A Response to SC Student’s Name Institution of Learning A Response to SC Thank you for your response. I agree with your point that up to middle school a child’s self-esteem was based on their interactions with their family. As such during the middle school years external factors such as interactions between different ethnicities and social classes’ has a direct influence the self-esteem of children. During self-esteem of these children. How could a teacher at that moment attempt to integrate these kids? The teacher should attempt to integrate these kids as this would mark the begin of a social learning process as children learn a lot from playing with each other. The teacher can integrate these children by facilitating friendship through games where these children can play and interact with other children. [...]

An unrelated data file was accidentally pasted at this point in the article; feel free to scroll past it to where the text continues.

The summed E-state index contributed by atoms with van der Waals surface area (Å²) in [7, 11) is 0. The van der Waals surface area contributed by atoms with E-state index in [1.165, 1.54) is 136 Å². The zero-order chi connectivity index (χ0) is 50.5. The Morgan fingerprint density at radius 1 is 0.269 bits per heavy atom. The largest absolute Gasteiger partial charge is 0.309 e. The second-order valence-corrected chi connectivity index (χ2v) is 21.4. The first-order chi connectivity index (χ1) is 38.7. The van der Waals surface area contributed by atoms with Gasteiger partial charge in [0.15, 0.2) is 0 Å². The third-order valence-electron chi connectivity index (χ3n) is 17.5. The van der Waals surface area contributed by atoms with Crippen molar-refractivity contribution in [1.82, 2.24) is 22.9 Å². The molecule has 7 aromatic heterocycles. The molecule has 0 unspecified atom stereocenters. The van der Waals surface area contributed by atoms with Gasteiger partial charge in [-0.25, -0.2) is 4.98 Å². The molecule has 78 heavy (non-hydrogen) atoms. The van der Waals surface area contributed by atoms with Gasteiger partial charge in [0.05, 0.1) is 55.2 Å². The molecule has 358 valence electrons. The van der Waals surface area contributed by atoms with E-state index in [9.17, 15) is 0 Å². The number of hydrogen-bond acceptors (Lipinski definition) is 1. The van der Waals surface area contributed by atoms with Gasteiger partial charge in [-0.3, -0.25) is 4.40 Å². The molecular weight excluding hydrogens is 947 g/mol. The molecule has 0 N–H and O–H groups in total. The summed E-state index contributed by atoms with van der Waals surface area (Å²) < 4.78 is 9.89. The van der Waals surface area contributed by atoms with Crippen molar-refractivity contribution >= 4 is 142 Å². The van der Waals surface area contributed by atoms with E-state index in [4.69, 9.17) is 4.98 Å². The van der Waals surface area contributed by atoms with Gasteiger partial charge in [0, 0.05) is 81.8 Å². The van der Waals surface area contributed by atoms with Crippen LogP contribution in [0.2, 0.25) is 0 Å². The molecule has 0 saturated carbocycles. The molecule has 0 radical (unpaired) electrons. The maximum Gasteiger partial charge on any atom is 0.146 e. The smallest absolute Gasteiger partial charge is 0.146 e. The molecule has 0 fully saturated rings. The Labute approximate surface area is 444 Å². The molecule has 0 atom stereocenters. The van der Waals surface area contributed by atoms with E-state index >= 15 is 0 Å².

In a minimum of 85 words Positvily and warmly respond to the writers Q&A: How does level of self-esteem typically change during middle childhood and what are some influences on self-esteem during this period of time? Children in middle childhood usually begin formal schooling. Up until this point much of their self-esteem was based on their interactions with their family. Now that the child enters school, there can be positive impacts on his self-esteem if he has been properly prepared for school, adjusts well to the new environment, new responsibilities and new peers or there could be negative impacts on his self-esteem if he is not prepared for school, has difficulty making friends or being accepted by his peers or if he is ridiculed by his teachers (Berk & Meyers, 2016). Does “person praise” promote self-esteem? Why or why not? How about “process praise”? What are some other strategies for promoting self-esteem? “Person praise” does not promote self-esteem. According to Berk and Meyers, person praise can have negative effects on self-esteem (2016). If I tell my son “you’re a good boy”. What about when he’s not a good boy? What do I say then?” Instead of using “person praise”, we should use “process praise” to promote self-esteem. “Process praise” involves acknowledging the work involved. You can use “process praise” even if a child has not yet succeeding in a task. For example, a boy is trying to build an elaborate Lego set. He has put together the first few steps but starts to struggle. “Process praise” can be used by saying “you are working very hard at that Lego, I am proud of you for trying”. You are building the boy up and showing him that hard work pays off. What is the difference between a peer and a friend? How does peer sociability and friendship change in middle childhood? A peer is a person in the same grouping as a specific child, usually a classroom, gender or culture. A peer may or may not be a friend. When a close relationship forms between 2 peers a friendship develops. In middle childhood, children want to belong. They learn to resolve conflicts with less adult involvement. They compromise and share better than they did in the younger years and they become persuasive with their friends. I watched my sons class recently at recess. There were 18 kids, 4th-6th grade. I watched them interact with each other and noticed that most of the girls congregated together, then a group of most of the boys and then the 3rd group was a mix of boys and girls. This group did not interact much at all. They used the slide independently or swung on swings. Some just stared at other children. The other 2 groups were quite loud, laughing, talking and enjoying every minute of their time out of the classroom. The boys played a game of basketball, the girls sat around playground equipment talking and laughing. Why was this 3rd group so different? Are these the kids that lack self-esteem? How could a teacher at that moment attempt to integrate these kids? Should the teacher make this attempt?